Emmanuel Macron took his first steps as France's president-elect on Monday, but faces a tough task establishing a team that can govern effectively.
His party has announced it is changing name from En Marche to La Republique En Marche (Republic on the Move).
It must pick candidates quickly ahead of parliamentary elections on 11 and 18 June. It wants to be the biggest party but at the moment has no seats at all.
Mr Macron beat the far right's Marine Le Pen by 66.1 percent to 33.9 percent on Sunday.
But a low turnout and a record number of spoiled or blank votes showed disillusionment among many, particularly on the far left, at the choice they were given.
In a speech to jubilant supporters, Mr Macron said: "Tonight you won, France won. Everyone told us it was impossible, but they don't know France."
His win makes him France's youngest president and overturns the decades-long dominance of France's two main political parties.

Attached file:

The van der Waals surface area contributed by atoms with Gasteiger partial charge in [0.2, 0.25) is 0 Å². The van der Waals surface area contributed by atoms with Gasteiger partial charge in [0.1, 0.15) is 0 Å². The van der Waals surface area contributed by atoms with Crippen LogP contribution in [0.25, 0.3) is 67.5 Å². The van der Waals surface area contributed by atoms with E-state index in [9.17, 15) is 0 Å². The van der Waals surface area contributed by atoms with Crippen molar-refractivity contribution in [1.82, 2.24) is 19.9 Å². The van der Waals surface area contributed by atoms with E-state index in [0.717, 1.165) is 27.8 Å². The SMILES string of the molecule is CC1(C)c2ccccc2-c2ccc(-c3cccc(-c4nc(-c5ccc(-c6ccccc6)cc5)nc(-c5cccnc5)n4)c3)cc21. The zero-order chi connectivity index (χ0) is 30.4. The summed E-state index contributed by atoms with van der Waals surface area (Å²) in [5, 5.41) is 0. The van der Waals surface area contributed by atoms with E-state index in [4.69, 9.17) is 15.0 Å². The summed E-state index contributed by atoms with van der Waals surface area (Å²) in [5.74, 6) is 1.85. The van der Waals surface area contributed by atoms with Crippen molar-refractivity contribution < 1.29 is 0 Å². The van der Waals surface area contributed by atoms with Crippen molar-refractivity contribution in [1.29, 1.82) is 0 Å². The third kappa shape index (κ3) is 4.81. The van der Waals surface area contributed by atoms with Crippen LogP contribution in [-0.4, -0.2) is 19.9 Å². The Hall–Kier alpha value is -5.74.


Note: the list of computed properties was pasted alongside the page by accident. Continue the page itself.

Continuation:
But huge challenges remain, with a third of those who voted choosing Ms Le Pen, 48, and even more abstaining or casting a blank ballot.
Mr Macron said he had heard "the rage, anxiety and doubt that a lot of you have expressed", vowing to spend his five years in office "fighting the forces of division that undermine France".
He will be sworn in on Sunday, outgoing President François Hollande said.
Ms Le Pen has also signalled there will be a change to her National Front party. There are suggestions from its officials, too, that it will change its name. But she has vowed to lead the "new force" into the parliamentary elections.
Emmanuel Macron's first day as President-elect
Mr Macron inherits one of the most powerful positions in Europe, and all the symbolism that comes with it.
This morning at the Arc de Triomphe, he showed no sign of being awed by his new job.
He walked alongside the outgoing President François Hollande as the two laid a wreath at the Tomb of the Unknown Soldier.
The two then shook hands with veterans. Mr Macron appeared to take longer to make his way through one receiving line, stopping to talk to elderly men, leaving Mr Hollande to wait for him at the end.
Mr Macron now becomes France's youngest leader since Napoleon Bonaparte, whose battles are commemorated at the Arc de Triomphe. The new president will hope that his own fights are less bloody.